Reckless Endangerment

Reckless endangerment is a crime that can encompass a variety of actions and because it has such a general definition it is commonly used by criminal defense lawyers to negotiate downward from a more serious crime.  But it is without a doubt an extremely serious offense, and a conviction, even for a first time offender, can often result in jail time.  There are often alleged victims in theses types of cases, and these victims will often be in the state's ear asking for harsher plea offers, and sentences from the judge upon conviction.  This charge is far too serious to try to fight without an experience and skilled criminal defense lawyer in your corner.  Benjamin Herbst has handled this charge numerous times, and is prepared to take on the state, law enforcement, and even the alleged victims at trial.  Contact Benjamin at The Herbst Firm for a free consultation about your case.

State law makes it a crime for any person to engage in conduct that creates a substantial risk of death or serious injury to another person. A violation of this statue is a misdemeanor with a maximum prison sentence of 5 years, and a maximum fine of $5,000. The statute does not offer detailed descriptions of certain conduct but can include such actions as aggressive and reckless driving, throwing of objects, inciting violence, tampering with heavy machinery, and even setting of explosive devices.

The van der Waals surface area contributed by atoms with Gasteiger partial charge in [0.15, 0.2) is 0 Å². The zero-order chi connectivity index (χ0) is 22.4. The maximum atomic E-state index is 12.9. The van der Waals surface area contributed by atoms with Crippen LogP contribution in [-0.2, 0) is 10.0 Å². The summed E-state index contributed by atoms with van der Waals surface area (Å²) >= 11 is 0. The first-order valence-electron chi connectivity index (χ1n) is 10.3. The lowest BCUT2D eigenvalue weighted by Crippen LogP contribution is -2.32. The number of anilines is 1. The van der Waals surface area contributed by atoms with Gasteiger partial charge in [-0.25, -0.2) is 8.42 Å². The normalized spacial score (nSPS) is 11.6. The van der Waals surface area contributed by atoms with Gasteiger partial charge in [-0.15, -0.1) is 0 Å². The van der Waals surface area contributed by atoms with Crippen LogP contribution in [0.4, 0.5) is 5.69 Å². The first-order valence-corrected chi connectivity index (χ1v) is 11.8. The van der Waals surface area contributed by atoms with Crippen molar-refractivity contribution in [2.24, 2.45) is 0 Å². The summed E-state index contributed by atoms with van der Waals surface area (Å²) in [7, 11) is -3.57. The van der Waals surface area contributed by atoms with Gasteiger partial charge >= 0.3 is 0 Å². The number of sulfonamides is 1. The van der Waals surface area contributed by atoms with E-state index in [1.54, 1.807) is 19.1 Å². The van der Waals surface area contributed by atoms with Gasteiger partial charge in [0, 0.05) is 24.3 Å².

Reckless endangerment specifically includes the act of discharging a firearm from a motor vehicle in a manner that creates a substantial risk of death or serious injury to another person. This type of reckless endangerment does not apply to security guards or law enforcement officers acting in the lawful performance of their duties. Other exceptions from the law include the manufacture, production, or sale of a product or commodity. There are certain defenses to this charge that are available to a defendant, many of which are are similar to the defenses for assault in Maryland. A lawyer may assert that a defendant charged with this offense acted in defense of a crime of violence. If the defendant presents evidence that he or she acted in defense of a crime of violence, the prosecutor must then prove beyond a reasonable doubt that the defendant did not.

Anyone charged with reckless endangerment is entitled to a bill of particulars, which details the exact time and place that the crime is alleged to have occurred, and the details of the alleged illegal actions. If the prosecutor cannot produce specific information as to the crime charged, then the attorney may have grounds to file a motion to dismiss the charges.  Because this crime can include a variety of conduct, and because the law is so general, police often abuse it and wrongfully charge defendants all the time.  We have seen it happen in the past, and it will continue to happen unless the law changes.  If you or a loved one is being investigated or has been charged with this offense contact us anytime, 24 hours a day 7 days a week.

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